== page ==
There's another mistaken notion about authority. I guess we could call it rational authority. It is, it is helpful to have a good mind and use it. But your ideas and my ideas and anybody else's ideas make no contribution to redemption, either to salvation or sanctification. And it's fine for me to share my ideas and you to share your ideas, and that's all well and good and there might be some helpful, practical matters that we do in sharing our ideas that have some great influence. But in the end, the only thing that matters is the Word of the living God. And if our words help to clarify the truth of God, help to apply the Word of God, to enrich the Word of God in the understanding of the given people at a given place and time, then that's what God asks of us. But if we offer our words independent of Scripture, as if they bear some authority because of our intellectual ability, that's a false authority. Reason at best is limited, fallen, selfish, protective, ego-centered, self-justifying, and sinful. And the best you can do with your best ideas - your best concepts - the best you can do is only temporal, right? Because when it comes to eternal matters, only the Word of God deals with those. Only the Word of God makes the dead so alive. Only the Word of God sanctifies. Reason can't get men to salvation, and it can't get men to sanctification. Only the Word of God can when presented in a reasonable way, in an understandable way.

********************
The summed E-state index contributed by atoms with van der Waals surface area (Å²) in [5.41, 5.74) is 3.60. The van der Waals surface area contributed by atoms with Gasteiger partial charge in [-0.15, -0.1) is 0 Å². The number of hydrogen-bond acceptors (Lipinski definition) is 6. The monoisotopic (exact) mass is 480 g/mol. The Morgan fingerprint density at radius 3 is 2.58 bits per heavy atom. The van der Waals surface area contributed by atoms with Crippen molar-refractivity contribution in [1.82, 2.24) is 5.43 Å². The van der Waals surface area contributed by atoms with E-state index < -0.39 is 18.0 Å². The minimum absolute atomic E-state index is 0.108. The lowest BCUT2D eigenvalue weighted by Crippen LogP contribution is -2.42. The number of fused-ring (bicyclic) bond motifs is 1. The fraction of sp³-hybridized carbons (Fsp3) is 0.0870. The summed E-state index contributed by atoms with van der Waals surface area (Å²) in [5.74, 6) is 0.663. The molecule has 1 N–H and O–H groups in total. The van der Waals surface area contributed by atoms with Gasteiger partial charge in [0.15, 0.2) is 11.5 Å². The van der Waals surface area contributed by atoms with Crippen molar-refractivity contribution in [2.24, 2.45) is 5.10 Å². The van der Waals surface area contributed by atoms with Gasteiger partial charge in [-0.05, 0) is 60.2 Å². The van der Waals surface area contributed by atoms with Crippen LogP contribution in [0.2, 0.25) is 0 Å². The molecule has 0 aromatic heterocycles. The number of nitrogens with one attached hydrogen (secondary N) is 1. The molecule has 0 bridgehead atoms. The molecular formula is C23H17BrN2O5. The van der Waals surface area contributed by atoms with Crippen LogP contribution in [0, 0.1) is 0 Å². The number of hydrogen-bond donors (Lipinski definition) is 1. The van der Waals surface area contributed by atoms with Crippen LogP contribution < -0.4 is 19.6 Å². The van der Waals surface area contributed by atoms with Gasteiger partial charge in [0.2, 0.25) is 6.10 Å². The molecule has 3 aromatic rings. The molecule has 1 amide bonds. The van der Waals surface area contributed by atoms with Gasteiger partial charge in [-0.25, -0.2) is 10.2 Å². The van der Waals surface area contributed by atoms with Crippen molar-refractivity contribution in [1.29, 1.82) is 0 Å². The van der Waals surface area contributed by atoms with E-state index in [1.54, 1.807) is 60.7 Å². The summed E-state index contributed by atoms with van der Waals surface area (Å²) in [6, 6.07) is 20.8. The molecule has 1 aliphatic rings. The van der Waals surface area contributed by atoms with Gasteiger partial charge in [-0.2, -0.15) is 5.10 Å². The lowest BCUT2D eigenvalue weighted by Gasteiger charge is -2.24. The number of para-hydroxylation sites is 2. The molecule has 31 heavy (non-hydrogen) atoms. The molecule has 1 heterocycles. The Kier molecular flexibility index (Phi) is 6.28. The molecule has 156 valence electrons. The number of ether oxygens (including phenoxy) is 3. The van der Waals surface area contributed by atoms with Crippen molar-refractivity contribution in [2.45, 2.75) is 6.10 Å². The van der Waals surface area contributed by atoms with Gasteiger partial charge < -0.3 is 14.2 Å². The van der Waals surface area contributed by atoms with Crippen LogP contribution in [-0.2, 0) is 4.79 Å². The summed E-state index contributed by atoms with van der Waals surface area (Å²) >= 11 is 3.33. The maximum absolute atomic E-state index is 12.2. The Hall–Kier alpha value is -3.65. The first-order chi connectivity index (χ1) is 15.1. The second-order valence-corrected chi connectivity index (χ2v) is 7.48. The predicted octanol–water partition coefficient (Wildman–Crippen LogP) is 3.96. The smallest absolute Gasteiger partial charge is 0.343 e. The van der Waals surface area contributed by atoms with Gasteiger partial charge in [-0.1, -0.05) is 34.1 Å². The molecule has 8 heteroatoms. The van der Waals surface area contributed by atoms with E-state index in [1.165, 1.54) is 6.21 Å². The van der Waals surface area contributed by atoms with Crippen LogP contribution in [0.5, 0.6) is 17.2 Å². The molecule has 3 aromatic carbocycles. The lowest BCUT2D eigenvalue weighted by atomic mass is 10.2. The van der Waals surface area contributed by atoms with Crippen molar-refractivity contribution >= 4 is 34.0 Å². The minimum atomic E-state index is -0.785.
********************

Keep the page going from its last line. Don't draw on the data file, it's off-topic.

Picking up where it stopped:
So that's why we have to lift up the Word of God. We need men who take all their skills, all their mental skills, all their emotional passion, all their creativity and apply it to the exposition of the Word of God, so that they can bring to bear on any culture, on any person, at any time, the richness of Scripture. We shouldn't be assuming that somehow our ideas have any redemptive merit.
And I guess we could throw in a fourth kind of false authority, which we would call experiential authority. I remember a lady said to me one time, "I really don't care what the Bible said, I know what Jesus told me." And I know that's the kind of bizarre and offbeat comment, but it's not too far from the truth of things that you see and hear today. It always concerns me when - just a couple of weeks ago a lady came to me in another place where I was preaching and said, "You know, I need to talk with you because the Lord told me to tell you something."